(Adds comment from CME and market participants, background on changes to fixing system)
London 28/01/2016 – The silver market was thrown into disarray on Thursday after the LBMA Silver Price was set 84 cents below the spot and futures price this morning.
The LBMA Silver Price – the crucial daily benchmark used by producers and traders around the world to settle silver products and derivatives contracts – was set at $13.58 per ounce.
At the time of the auction, which begins at 12 noon London time, the spot price was at $14.42 per ounce while the futures price on the CME was at $14.415, leaving a number of market participants extremely confused as to what has happened.
“The LBMA Silver Price is established through a transparent electronic auction mechanism designed to adjust the price until there is equilibrium between buy and sell orders,” a CME spokesman said.
CME and Thomson Reuters won the battle to provide the methodology and price platform for the daily process back in July 2014, replacing the 117-year old fix in August that year under sweeping reforms of the entire precious metals complex.
“Given the orders placed in the auction today by five participants, the buy and sell orders became balanced after 29 rounds and the LBMA Silver price was established at a price of $13.58,” CME added.
The difference between silver price and futures prices was nearly six percent but the benchmark cannot be changed, a second person familiar with proceedings told FastMarkets.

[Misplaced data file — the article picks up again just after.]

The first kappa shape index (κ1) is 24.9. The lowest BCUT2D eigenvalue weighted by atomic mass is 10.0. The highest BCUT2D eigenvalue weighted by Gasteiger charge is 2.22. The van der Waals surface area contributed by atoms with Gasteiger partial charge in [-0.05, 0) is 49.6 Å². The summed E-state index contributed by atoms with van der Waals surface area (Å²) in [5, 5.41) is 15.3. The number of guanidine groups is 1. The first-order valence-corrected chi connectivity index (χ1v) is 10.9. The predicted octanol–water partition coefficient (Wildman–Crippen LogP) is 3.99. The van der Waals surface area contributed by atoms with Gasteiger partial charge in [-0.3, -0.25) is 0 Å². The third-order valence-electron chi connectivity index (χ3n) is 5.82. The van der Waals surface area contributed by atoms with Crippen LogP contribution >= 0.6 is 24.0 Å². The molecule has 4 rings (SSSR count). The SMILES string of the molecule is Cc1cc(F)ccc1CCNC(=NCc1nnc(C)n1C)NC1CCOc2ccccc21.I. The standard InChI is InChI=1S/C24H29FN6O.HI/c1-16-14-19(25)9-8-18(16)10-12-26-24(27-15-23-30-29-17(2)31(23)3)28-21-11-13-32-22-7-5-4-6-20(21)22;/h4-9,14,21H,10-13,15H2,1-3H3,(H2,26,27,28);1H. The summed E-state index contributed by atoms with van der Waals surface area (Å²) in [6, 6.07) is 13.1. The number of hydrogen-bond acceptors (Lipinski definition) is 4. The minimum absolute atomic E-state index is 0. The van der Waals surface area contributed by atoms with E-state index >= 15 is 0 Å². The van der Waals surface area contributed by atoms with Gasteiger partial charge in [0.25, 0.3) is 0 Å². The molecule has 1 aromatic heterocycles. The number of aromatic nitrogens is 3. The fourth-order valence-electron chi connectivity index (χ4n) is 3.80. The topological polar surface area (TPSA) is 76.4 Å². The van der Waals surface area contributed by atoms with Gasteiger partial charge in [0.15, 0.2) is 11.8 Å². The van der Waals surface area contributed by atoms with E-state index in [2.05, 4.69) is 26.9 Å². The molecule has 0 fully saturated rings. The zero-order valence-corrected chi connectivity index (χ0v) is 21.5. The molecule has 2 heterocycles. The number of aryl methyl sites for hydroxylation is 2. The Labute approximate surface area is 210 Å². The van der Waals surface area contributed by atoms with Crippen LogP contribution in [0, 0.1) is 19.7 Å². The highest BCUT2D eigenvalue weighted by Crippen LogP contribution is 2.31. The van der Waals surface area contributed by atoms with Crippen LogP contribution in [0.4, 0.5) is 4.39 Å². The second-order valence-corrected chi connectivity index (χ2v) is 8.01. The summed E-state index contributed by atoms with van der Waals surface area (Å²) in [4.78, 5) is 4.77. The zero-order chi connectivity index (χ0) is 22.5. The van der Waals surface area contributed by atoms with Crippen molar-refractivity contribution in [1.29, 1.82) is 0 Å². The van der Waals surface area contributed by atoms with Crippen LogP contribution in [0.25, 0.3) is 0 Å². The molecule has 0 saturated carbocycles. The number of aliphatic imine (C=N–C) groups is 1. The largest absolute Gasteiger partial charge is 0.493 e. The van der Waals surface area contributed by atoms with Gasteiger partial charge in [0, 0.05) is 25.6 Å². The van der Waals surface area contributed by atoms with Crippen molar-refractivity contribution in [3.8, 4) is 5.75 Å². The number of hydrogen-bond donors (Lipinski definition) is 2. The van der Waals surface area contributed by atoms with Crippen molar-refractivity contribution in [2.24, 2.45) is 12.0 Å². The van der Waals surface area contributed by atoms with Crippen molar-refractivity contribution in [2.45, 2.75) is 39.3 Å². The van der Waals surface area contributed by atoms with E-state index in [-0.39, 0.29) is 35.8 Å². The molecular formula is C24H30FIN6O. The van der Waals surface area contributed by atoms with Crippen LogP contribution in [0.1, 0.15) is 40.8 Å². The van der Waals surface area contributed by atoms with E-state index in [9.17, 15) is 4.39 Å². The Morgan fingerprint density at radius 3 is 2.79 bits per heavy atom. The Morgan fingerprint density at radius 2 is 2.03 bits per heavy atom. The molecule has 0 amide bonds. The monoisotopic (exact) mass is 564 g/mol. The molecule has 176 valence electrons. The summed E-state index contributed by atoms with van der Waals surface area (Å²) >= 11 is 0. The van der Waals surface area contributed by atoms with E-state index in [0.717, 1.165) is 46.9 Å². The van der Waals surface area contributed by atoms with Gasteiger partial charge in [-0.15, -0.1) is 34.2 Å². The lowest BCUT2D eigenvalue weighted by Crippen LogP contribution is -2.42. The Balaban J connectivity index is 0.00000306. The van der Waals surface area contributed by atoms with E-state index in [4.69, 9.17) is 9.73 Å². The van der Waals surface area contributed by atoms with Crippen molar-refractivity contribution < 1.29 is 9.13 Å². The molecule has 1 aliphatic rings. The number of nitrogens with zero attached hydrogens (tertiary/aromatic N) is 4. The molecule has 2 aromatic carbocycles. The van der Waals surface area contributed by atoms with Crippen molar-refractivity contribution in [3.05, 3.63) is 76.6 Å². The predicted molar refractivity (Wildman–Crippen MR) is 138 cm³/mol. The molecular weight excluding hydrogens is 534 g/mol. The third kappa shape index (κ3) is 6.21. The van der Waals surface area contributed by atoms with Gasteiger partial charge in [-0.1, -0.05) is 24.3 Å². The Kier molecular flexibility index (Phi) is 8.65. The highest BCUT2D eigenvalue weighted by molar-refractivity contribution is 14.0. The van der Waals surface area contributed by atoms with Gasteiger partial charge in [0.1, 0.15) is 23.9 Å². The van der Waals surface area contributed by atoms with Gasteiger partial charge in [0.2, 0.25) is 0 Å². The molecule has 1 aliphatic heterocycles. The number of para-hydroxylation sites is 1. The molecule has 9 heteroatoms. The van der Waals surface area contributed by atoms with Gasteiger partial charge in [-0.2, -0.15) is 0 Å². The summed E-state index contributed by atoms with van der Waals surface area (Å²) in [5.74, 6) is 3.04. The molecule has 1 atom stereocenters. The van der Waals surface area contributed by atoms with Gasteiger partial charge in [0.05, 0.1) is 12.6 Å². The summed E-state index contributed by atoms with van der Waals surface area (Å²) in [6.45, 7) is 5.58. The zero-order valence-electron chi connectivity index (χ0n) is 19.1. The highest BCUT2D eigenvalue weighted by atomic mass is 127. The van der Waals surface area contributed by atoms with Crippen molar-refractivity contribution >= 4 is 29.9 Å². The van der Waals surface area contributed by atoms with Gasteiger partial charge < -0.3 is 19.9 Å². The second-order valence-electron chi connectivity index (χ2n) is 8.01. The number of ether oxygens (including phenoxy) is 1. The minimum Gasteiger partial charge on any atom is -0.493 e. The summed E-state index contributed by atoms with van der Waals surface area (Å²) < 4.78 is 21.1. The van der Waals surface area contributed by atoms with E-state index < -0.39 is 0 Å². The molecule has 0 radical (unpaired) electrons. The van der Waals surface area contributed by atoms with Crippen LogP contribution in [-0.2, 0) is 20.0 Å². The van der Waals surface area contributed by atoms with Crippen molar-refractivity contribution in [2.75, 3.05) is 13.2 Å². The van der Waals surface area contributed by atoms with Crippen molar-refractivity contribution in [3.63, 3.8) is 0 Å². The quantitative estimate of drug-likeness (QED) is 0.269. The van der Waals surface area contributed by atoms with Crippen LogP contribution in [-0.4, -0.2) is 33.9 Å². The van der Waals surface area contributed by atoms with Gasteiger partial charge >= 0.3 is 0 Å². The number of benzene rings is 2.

“Unfortunately, it’s not [a mistake],” Ole Hansen, head of commodity strategy for Saxo Bank, told FastMarkets. “This could be the end of the fix. It took 14 minutes to find a fix – they obviously found a fix way off of the market.”
Another source also suggested that the continued existence of the fix has been put in jeopardy by the huge discrepancy in today’s price, adding that many producers – who still use the price as their daily reference – may have lost significant amounts of money if any contracts have been settled according to the fix.
“A huge number of contracts are still settled on that price,” another said. “This will no doubt cause significant problems.”
The ‘fix’ or ‘benchmark’, as it is now known, is still the global benchmark reference price used by central banks, miners, refiners, jewellers and the surrounding financial industry to settle silver-based contracts.
While some traders continue to use the 24-hourly traded spot price, larger players prefer the snapshot-style daily benchmark to settle bulkier contracts on a traditionally over-the-counter (OTC) market.
The price is set every day by five participants – HSBC, JPMorgan Chase Bank, The Bank of Nova Scotia, Toronto Dominion Bank and UBS – using a system run by CME and Thomson Reuters.
(Additional reporting by Tom Jennemann, editing by Mark Shaw)